You’ll notice that this method starts by getting the child to do exactly what they’re obviously not able to do at school- Participate in reading and writing on their own terms, safely, and without fear of consequences. No wonder the result was a non-reader producing a written story.

There’s a reward- The story is published on a website, and they can see their work for themselves. This is an achievement they can see, not a lousy, painful memory of not being able to read some trivial little text and being laughed at by other kids and in some cases truly lousy teachers as well.

The learning method is now self-driven. It has its own motivations. The brutality of a railroading system of learning is avoided and customized for the child as an individual.

Reading and writing are now fused processes- The interrelation of the two is clear, not “inflicted” on the kid. Writing is now an understood process, not a threat. It can be used without the fear of failure which can crush kids like cornflakes.

The online approach- Extending the method

The online publishing adds value, but it also provides useful training for the future. These kids will need to deal with multiple communications forms, and the sooner they become acclimatized to the combination of learning and communications, the better.

The ability to relate basic skills like reading and writing to these critical communications skills is absolutely essential for development of the reflexes of functional human beings of the future. These kids didn’t get the techno-fear of earlier generations, but without literacy, they’re at risk of something worse- techno-dysfunction. That will be the equivalent of illiteracy in its worst form in future years. They could be unemployable, and perhaps even unable to communicate with friends online. It’s a miserable possibility, and inadequate attention to literacy is going to be the cause.

The achievements of a child

Every parent and every caring human being knows how much achievements mean to a child. A kid who’s beaten a problem is a much happier, more confident kid. The kid who beats their learning issues is also a kid who’ll have fewer problems in future. They can’t be scared off. They know they can beat their problems.

Literacy is the big issue for everyone. This world can’t be operated by illiterates. Future generations must be able to read and understand, write and teach. That’s what’s at stake with children’s literacy.

Hub Pages has just published what may well be the first fully documented case of beating seriously obstructive reading difficulties in a matter of minutes. Let’s hope educators and parents get the message. This idea needs to be developed and to be used in the field to give those kids a real chance.

Kids can’t learn with the wrong methods. They can’t learn in an atmosphere of humiliation and failure. Kindergartens were designed by kids, for kids. The message then was the same message here- Give them the right tools, and they’ll learn, and learn well. These are the tools.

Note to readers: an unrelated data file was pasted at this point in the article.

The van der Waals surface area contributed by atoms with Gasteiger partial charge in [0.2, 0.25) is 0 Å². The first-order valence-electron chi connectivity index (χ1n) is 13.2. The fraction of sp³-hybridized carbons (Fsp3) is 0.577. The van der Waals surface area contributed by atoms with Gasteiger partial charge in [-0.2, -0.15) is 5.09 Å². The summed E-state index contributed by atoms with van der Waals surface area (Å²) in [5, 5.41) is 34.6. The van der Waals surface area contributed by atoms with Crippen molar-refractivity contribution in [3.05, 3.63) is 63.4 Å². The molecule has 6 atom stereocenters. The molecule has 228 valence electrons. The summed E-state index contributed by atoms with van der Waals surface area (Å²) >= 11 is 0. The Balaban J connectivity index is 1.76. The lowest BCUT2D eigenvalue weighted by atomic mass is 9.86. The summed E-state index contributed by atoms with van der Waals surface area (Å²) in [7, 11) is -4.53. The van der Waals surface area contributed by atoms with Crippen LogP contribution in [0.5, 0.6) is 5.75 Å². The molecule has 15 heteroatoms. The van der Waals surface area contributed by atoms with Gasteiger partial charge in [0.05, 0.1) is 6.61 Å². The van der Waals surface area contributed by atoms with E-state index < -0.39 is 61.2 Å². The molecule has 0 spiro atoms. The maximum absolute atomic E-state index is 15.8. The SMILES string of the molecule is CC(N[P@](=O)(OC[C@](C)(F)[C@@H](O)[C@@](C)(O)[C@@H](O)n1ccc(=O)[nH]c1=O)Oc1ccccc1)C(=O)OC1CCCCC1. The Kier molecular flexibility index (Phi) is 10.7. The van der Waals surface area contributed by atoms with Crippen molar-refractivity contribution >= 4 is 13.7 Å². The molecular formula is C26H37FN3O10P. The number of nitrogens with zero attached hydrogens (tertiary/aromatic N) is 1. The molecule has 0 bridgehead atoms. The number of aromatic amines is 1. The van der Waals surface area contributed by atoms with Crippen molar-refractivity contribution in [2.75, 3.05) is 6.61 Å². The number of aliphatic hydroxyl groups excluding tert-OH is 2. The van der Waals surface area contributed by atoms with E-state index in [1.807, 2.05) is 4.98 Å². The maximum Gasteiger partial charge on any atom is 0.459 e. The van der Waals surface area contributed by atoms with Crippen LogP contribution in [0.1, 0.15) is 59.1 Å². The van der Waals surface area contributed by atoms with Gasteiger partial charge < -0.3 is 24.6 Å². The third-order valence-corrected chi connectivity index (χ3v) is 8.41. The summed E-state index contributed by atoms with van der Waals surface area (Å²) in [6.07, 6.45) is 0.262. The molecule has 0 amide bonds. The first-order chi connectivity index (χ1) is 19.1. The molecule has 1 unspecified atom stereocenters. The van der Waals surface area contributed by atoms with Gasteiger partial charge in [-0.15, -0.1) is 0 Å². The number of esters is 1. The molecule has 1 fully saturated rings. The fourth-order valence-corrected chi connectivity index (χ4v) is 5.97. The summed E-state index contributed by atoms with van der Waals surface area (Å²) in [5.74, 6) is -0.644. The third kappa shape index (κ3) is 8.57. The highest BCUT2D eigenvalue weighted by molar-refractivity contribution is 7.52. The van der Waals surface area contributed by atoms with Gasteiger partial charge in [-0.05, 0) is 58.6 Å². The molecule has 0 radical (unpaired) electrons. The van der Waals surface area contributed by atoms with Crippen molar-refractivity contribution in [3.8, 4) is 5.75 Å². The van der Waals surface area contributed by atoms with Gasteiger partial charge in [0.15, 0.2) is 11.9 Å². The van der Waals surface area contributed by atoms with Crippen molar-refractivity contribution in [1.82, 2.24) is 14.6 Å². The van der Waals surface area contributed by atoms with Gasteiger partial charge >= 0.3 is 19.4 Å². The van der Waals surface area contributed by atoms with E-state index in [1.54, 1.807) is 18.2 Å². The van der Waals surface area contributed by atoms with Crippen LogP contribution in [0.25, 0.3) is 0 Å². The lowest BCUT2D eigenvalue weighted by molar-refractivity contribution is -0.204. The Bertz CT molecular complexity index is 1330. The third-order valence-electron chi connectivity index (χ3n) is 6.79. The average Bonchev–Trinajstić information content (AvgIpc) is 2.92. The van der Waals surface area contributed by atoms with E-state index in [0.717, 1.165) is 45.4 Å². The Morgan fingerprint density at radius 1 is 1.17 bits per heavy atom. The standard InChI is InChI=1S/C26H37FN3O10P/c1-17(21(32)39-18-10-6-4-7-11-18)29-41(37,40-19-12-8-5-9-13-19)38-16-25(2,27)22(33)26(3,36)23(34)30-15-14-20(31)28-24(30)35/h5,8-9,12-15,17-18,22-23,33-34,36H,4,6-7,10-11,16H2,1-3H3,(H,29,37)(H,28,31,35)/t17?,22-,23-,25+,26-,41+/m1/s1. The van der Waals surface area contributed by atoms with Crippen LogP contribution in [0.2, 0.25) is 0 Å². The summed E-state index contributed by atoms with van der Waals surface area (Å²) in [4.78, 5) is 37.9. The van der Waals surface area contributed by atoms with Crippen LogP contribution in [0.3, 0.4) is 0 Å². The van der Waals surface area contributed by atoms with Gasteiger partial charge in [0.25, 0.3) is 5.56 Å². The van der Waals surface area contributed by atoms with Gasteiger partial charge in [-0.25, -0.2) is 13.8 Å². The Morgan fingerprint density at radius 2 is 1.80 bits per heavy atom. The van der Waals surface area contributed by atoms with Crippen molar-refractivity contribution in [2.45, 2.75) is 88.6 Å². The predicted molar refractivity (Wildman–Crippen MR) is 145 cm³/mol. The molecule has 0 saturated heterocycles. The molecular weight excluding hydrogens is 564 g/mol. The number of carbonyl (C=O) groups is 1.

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    • Paul Wallis profile image

      Paul Wallis 5 years ago from Sydney, Australia

      Thanks, Kathryn, this is an area of eternal interest to me, will check out your stuff ASAP. Glad you appreciated this story, you're exactly the reader I wanted.

    • Kathryn L Hill profile image

      Kathryn L Hill 5 years ago from LA

      You might be interested in my hubs. Particularly "New Direction Education, defined." I have printed yours and included it my NDE notebook. Thanks for your insights!!!

    • Paul Wallis profile image

      Paul Wallis 5 years ago from Sydney, Australia

      My pleasure. I really can't tell you how thrilled I am that you did this and that it worked so successfully.

    • 666divine profile image

      666divine 5 years ago from Toronto, Ontario

      Paul, thank you for bringing attention to these important issues.

      I posted my granddaughter's story for two reasons.

      a) was to alert parents to the silent suffering some children endure while in the process of moving, in hopes that parents will be sensitive to their children's fears and insecurities. If my granddaughter's story can prevent even one other child from such suffering, then it's worth it.

      b) to encourage my granddaughter to read, which it has.

    • Paul Wallis profile image

      Paul Wallis 5 years ago from Sydney, Australia

      Jennifer- It inspired me, too. I've been so stunned/upset by the appalling literacy of people, even those with degrees, that I've been trying to figure out a way of getting the real message of literacy through, and 666 Divine came up with this. It was like Christmas to me, particularly seeing it work so effectively. At least you can be sure that your son will appreciate the chance to do a story and do it his way, which seems to have been the winning combination for this scenario.

    • Jennifer Stone profile image

      Jennifer Stone 5 years ago from the Riverbank, England

      An inspiring hub! Thank you! I agree about the teaching methods in schools and the how they seem to lack the capability to teach our kids the basics in understanding what they read or taking any enjoyment out of it. I'm going to try this with my son... All the best, Jen